PatCA said...

I like what Allawi said a while ago: "to hell we will send them!"

Very good news (even though it doesn't mean victory, yada, yada.) The best news is that it's only one of 17 such raids, with the Iraqis cooperating with the coalition to end the insurgency.

(yes, it's very difficult to post here these days.)

The Drill SGT said...

On the "Logic" comment, Z's termination provides both Iraqi insurgents and external terrorists with the opportunity to go quietly into the night. I hope the Iraqi government uses this opportunity to do some politicking in the Sunni community and allows some face saving while shutting off local support to the killers.

I was amazed at the difference in the reactions from the Iraqi press corps: jubilant applause

and the WH Press Corps: "well what does that mean for the President's immigration reform? WTF?

How about a few seconds of clapping about some good news for our country rather than the politics of any given situation

olivia1 said...

In reading the linked NYTimes story by John Burns, I was somewhat bemused that he could bring himself to write "terrorist Zarqawi"...oh, no, it was always "insurgent" although he did acknowledge him to be the leader of the terrorist group al Qaeda...I guess that's quite a concession for the MSM.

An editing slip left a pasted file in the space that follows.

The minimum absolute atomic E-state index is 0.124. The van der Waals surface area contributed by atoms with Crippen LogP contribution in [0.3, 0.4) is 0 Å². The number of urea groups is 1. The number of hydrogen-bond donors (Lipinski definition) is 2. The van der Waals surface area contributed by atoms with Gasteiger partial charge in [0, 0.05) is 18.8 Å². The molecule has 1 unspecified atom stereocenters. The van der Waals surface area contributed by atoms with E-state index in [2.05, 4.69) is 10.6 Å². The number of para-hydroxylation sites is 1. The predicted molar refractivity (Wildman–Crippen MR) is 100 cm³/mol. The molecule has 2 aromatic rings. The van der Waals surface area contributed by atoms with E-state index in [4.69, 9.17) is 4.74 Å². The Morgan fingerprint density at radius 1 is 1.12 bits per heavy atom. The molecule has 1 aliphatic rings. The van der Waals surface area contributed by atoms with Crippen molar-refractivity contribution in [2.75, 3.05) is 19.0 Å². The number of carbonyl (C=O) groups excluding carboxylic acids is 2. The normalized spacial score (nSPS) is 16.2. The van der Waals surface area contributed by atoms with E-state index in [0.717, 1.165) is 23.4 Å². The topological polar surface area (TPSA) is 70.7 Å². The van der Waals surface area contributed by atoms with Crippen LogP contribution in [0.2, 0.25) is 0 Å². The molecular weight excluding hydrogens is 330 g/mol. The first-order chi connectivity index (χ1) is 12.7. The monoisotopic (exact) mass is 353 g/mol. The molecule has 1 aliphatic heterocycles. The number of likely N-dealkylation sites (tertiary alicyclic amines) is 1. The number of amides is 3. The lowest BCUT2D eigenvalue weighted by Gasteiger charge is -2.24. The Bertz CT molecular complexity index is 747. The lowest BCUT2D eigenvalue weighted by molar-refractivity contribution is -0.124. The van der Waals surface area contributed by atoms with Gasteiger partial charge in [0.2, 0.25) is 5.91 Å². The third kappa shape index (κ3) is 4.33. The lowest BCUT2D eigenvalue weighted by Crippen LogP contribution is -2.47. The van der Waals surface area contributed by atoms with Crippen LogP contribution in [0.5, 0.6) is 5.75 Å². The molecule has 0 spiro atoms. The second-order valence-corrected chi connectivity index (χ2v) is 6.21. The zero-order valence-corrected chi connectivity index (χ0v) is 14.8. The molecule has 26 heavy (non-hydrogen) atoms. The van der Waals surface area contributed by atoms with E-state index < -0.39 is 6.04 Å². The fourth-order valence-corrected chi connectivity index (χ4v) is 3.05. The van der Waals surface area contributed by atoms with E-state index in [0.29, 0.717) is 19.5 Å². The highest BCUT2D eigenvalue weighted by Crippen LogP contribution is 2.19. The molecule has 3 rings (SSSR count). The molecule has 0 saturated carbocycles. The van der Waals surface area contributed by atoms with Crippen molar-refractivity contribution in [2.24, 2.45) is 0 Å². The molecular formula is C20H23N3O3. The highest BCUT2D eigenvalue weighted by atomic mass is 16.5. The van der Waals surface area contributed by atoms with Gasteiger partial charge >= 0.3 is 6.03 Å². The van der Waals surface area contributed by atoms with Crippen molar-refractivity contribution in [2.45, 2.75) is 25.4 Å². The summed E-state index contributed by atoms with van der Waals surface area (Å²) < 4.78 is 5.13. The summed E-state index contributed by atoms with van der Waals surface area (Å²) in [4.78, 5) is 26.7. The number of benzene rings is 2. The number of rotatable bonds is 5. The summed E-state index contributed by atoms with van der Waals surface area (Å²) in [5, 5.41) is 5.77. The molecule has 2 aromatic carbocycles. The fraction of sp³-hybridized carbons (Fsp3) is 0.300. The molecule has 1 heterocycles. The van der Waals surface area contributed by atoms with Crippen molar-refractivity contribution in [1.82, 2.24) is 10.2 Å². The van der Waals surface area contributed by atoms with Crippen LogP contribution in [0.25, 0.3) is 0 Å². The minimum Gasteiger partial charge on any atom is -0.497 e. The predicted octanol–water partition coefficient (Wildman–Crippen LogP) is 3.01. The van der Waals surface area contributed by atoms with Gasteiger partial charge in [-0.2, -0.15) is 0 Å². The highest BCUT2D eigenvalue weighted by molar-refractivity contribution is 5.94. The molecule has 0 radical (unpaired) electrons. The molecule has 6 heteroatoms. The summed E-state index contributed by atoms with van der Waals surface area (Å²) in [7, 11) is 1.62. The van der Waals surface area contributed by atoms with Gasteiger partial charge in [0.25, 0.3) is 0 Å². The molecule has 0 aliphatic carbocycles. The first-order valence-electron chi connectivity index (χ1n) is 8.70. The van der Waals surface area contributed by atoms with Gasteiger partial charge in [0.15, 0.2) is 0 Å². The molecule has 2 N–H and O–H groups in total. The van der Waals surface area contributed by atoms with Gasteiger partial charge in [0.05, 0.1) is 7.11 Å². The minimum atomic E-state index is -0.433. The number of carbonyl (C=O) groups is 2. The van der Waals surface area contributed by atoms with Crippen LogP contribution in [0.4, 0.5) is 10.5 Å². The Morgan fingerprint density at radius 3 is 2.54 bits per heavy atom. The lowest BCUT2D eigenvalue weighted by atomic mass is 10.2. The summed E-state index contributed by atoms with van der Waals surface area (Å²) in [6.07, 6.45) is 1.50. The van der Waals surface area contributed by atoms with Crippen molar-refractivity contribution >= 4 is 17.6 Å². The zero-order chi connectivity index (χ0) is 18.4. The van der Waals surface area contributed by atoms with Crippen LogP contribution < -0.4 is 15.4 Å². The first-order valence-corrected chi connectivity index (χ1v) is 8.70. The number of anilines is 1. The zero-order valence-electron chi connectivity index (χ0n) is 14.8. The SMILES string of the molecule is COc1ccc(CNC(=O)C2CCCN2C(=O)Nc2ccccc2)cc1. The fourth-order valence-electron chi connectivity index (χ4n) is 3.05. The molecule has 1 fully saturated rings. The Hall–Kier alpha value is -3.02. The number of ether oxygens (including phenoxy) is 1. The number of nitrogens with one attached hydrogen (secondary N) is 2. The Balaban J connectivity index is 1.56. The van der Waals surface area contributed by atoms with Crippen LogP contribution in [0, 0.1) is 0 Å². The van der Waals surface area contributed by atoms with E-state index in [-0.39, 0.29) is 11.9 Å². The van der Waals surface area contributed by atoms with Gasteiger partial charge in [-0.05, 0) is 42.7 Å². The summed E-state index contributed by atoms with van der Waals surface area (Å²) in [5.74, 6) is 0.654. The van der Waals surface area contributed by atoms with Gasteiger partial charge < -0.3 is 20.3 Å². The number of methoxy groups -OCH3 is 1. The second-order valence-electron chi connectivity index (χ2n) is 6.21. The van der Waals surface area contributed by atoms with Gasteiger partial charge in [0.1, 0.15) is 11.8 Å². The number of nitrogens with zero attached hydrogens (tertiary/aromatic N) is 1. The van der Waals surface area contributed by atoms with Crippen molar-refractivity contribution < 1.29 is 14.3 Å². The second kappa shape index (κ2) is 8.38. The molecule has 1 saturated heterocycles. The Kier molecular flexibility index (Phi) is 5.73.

Bissage said...

Let's try a comment.

Zarqawi is dead. Good.

He was likely betrayed or ratted out (by some courageous someone.)
Even better.

Eli Blake said...

It's certainly good news for America, that a murdering thug is dead. And this will certainly help get rid of the al-Qaeda folks in Iraq. And it certainly enhances our stature there.

Now, hopefully our President will take the opportunity that this opens to declare victory and get out. What remains is a sectarian division between Sunnis and Shias, and there is no benefit to America to remaining there.

If we'd been smart, we'd have left after the similar opportunity when Saddam Hussein was captured. If we announce that we are leaving now (or very shortly, as soon as we've finished acting on the intel that was captured today) then no one will be able to claim that Zarqawi 'chased' us out. The stupid thing to do would be to remain, and lose this opportunity.

The Mechanical Eye said...
This comment has been removed by a blog administrator.
The Mechanical Eye said...

If we'd been smart, we'd have left after the similar opportunity when Saddam Hussein was captured. If we announce that we are leaving now (or very shortly, as soon as we've finished acting on the intel that was captured today) then no one will be able to claim that Zarqawi 'chased' us out.

Everyone would immediately see that as some pretty obvious spinning.

"Declare victory and go home" was always bad advice. It falsely set up a cause/effect relationship between saying you're finished with something and being able to leave it. Actual victory ought to count for something.